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I am building a pair of components that communicates in a one-way fashion:

[ JButton ] --> data...process...process...out --> [ JTextField ]

The JButton allows the user to select a file and the JButton's ActionListener picks up the click and pulls out the file name and directory. I then need that information to be displayed by the JTextField. Such functionality is so basic, it need not ever change. Someone suggested a way to relay the message here, but I am asking another question: should I skip the MVC?

[ JButton ]  --> [ JTextField ]

Simple is best, right? That's the simplest and clearest way I can think of of relaying the message. I mean, just modify the the JTextField by JButton's ActionListener. So should I go with this simpler approach or try to apply MVC anyway?

  • I think you're trying to compare chalk and cheese. They can both be white, but that's kinda where the similarity ends. – Robert Harvey Mar 28 '14 at 22:58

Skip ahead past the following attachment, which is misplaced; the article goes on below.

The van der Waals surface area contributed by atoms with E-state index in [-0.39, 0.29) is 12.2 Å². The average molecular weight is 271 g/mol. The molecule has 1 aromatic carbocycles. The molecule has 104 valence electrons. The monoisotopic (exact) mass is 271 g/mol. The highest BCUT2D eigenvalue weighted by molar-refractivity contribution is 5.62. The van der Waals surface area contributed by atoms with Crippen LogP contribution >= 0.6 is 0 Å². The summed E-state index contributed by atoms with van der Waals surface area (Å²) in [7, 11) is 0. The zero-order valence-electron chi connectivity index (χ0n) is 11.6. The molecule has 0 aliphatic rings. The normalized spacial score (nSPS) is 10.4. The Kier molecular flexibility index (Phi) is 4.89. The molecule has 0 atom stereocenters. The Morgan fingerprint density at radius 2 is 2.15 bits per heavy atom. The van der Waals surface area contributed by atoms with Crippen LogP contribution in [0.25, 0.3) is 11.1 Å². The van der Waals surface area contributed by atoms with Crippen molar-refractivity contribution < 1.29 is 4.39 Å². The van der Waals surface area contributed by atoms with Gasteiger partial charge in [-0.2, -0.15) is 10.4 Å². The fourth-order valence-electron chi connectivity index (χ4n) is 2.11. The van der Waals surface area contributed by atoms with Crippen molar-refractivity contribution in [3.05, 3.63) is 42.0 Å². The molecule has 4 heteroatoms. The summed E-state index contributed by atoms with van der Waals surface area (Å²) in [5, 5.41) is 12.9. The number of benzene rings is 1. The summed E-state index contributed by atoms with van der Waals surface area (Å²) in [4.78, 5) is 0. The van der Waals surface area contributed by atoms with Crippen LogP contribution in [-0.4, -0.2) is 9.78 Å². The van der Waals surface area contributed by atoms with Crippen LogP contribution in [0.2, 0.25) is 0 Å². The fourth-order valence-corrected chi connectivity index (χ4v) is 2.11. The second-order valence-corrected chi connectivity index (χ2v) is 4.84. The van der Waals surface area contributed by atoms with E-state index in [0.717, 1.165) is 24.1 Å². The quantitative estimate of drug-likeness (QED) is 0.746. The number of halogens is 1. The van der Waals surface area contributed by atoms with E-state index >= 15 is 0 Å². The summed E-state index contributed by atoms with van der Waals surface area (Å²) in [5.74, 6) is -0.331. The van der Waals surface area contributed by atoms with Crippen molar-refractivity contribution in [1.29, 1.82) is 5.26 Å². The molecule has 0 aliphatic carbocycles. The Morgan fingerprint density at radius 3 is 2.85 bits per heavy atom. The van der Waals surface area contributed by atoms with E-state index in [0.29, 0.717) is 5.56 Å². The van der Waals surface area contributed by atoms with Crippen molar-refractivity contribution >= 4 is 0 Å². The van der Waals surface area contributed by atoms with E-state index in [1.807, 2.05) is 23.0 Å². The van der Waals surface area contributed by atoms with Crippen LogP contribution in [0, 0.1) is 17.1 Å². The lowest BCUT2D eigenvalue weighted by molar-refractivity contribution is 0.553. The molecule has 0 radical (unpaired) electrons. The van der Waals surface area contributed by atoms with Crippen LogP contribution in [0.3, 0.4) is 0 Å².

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It's ok to drop MVC if you're looking to write the fewest lines of code possible.

If that's your goal, you may also be interested in minimizing the number of objects you have instantiated at any one time.

You could achieve this by getting rid of your JTextField. Simply customize your JButton to also display a text field and voila! One object does two things.

Feels like a victory right? No?

But it technically works, and it's pretty simple. So it must be the best, no?

Probably not.

OK, so my example was a bit extreme, but I was simply trying to challenge your notion of "Simple is best".

The whole point of using a pattern like MVC isn't to produce simple code in terms of fewest classes, fewest objects, or fewest lines of code. It's about producing code that is simple to maintain.

Eventually, ease of maintainability will become a big concern in your project. Even if you don't think it will and even if you think your code will never change.

So, my suggestion: Take the initial hit of writing more code. Apply MVC. You'll get more loosely coupled code which will make debugging and maintaining so much easier.

In Summary

Simple may be best, but it really depends on which definition of simple you're striving for.

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